Time line for the history of Stonewells

Note on sources.

Most information comes from the individual deeds in two batches of Deeds at the house. These are supplemented by a number of other Deeds in the Centre for Buckinghamshire Studies at Aylesbury and are prefaced below by “CBS”. Other information is at the National Archives at Kew and prefaced “Nat Arch”. Census returns are available on the Internet.

Pre 1400 There statements in various books and articles conjecturing on the earlier history and Saxon origin of Stonewells. These are non-academic sources and appear to be pure speculation with no firm evidence base.

C 1480-1520 Estimated date of construction of the current house from its style and timbers. This is a high status building for its time but we currently do not know who occupied it and whether it was major farm or had some greater significance within a manor such as the Manor House or Home Farm.

1558 Possible mention within the land holdings of William Gardyner of Grove Place Manor at the Inquisition after his death. (Source Nat. Arch C 142/118/3)

1601 The Grove Manor is sold by William Glover to George Fleetwood of the Vache.
(Source CBS D-RA/1/200)

1623 George Fleetwood sells Grove Manor, and also specifically Stonewells, to Henry Sams and his son. This is first time the name appears. (Source CBS D-RA/1/200). Whether Stonewells was previously part of Grove Manor is uncertain.

1689 Stonewells and its lands, defined for the first time(in red on map), is now in the ownership of a Henry Clarke, Stationer and citizen of London, and he sells it to his brother in law, Lord Chandos of Sudely. (Source Deed Poll of 23 Nov. 1756.)

1693 Joseph Bartlett, blacksmith of Chalfont St Giles, acquires Street End Croft, Thisley Croft and Smalden Mead (part of land in green) from Susannah Barton. (Source CBS D234/3/1.)

1695 Joseph Bartlett in partnership with John Grimsdale acquires a one third interest in Three Households. (Source CBS D234/3/1.)

1697 Deed of partition to split the lands in the 1695 acquisition. (Source CBS D234/3/1.)

1699 Stonewells and some, or all of the land shown on the map in red, was acquired by Joseph Bartlett from the Duke of Chandos . (Source Deed of Covenant 29 May 1777.)

1721 Joseph Bartlett also acquires Chapell Farm (als Hunger Hill), which had been the home of Thomas Ellwood, in Coleshill from Thomas Talboys. (Source CBS D69/7/1.) Joseph Bartlett and his family were Quakers of many years standing.

1731 Joseph Bartlett dies leaving Hunger Hill Farm, Coleshill, to his son Henry Bartlett immediately, and the property in Chalfont St Giles including Stonewells, to Henry after the death of Joseph’s widow.(Source CBS BAS 774/38.)

1736 Henry Bartletts sells Hunger Hill Farm to William Bassil of Wilton Park. (Source Deed Poll of Frances Bassil 11 Nov 1756.)

1750 Henry Bartlett takes out a mortgage on all his remaining property from a Harriet Needham for £500. Mary Buckmaster is current occupant of Stonewells. (Source 25 June 1750 Indenture Of Lease.)

1756 Henry Bartlett sells Stonewells and its lands (shown red and green) to the Rev. Robert Hare and Philip Roberts for £1,500. Robert Hare owns the Vache but the role and relationship of Philip Roberts is unknown. (Source 18 November 1756 Indenture Tripartite.)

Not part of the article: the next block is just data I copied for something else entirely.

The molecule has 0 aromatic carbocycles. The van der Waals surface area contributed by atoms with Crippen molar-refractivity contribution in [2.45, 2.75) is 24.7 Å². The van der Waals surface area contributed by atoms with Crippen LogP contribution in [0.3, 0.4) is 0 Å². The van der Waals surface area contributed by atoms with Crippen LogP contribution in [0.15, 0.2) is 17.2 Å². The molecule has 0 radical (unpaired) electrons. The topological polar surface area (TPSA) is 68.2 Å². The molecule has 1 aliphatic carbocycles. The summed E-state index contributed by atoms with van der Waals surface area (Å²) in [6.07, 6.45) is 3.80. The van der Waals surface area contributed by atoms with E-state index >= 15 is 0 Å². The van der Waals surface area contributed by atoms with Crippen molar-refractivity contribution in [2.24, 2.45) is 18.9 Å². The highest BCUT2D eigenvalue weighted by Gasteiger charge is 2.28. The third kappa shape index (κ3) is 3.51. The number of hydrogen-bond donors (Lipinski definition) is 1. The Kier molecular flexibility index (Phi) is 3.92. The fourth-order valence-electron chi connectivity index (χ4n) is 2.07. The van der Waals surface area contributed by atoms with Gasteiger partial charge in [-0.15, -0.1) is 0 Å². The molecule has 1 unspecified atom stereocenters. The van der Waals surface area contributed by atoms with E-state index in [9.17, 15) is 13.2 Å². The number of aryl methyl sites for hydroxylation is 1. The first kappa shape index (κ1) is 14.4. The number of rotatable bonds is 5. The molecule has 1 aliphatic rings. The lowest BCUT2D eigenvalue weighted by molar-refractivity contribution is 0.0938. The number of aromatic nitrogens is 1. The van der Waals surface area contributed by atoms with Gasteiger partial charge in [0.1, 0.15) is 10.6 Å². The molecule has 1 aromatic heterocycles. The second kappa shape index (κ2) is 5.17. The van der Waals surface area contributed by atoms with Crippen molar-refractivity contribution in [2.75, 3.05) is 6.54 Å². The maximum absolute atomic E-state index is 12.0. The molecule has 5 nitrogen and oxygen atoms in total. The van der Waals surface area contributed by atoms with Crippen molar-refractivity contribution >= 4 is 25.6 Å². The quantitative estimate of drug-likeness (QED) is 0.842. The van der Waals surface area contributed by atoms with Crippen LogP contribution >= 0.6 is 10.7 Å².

As part of this transaction Robert Hare redeems the mortgage from Harriet Needham. (Henry Bartlett does not die until 1784 and still has other property.)

1756 Robert Hare takes out a mortgage of £1300 on the property from Randle Wilbraham.
(Source. Indenture of Release 23 November 1756.)

1771 The mortgage of £1,300 is transferred to Mary Eeles. (Source. Indenture of Release 26 January 1771.)

1777 March Robert Hare redeems the Mortgage. (Source. Reconveyance of Mortgage 12 March 1777.)

1777 May Robert Hare sells the land in red and blue (which latter was part of Vache) to Mary Buckmaster, who was already in occupation, for £1,029. (Source. Indenture of Release 29 May 1777.) She took out a mortgage for £700 from Thomas Clutterbuck.

1777 July At the same time Robert Hare sold the land in green to Sir Hugh Palliser. (Source CBS D29/18. Indenture of lease 23 Jul 1777.) Palliser used it to expand Gorelands farm.

1779 June Mary Buckmaster died leaving John Buckmaster her eldest son as her heir.

1781 March John Buckmaster, who had inherited the property, sold it to his brother Roger Buckmaster for £300 plus the outstanding mortgage of £735. (Source 27 March 1781 Indenture of Release.)

1783 March. Roger Buckmaster redeems the mortgage.

1797 June. Roger Buckmaster sells the property to John Bagwill through a nominee, William Mittou. (Source 8 June 1797 Conveyance and Release.)

1826 August. William Johnson sells to James Bradshaw a close of land shown in yellow for the price of £153/15/-.. (Source 26 August 1826 Conveyance and Release.)

1829 January . James Bagwill died.

1829 September . The trustees of the will of James Bagwill sell to James Bradshaw the land in red blue and brown. (Source 24 September 1829 Conveyance by Release.)

1840 Tithe survey. James Bradshaw owns and occupies the land in red, blue, brown and yellow; plus a further 9 acres off Narcot Lane. His total estate in Chalfont St Giles is 67 acres. His brother William owns and occupies Bowles Farm totalling 46 acres, and Twichells.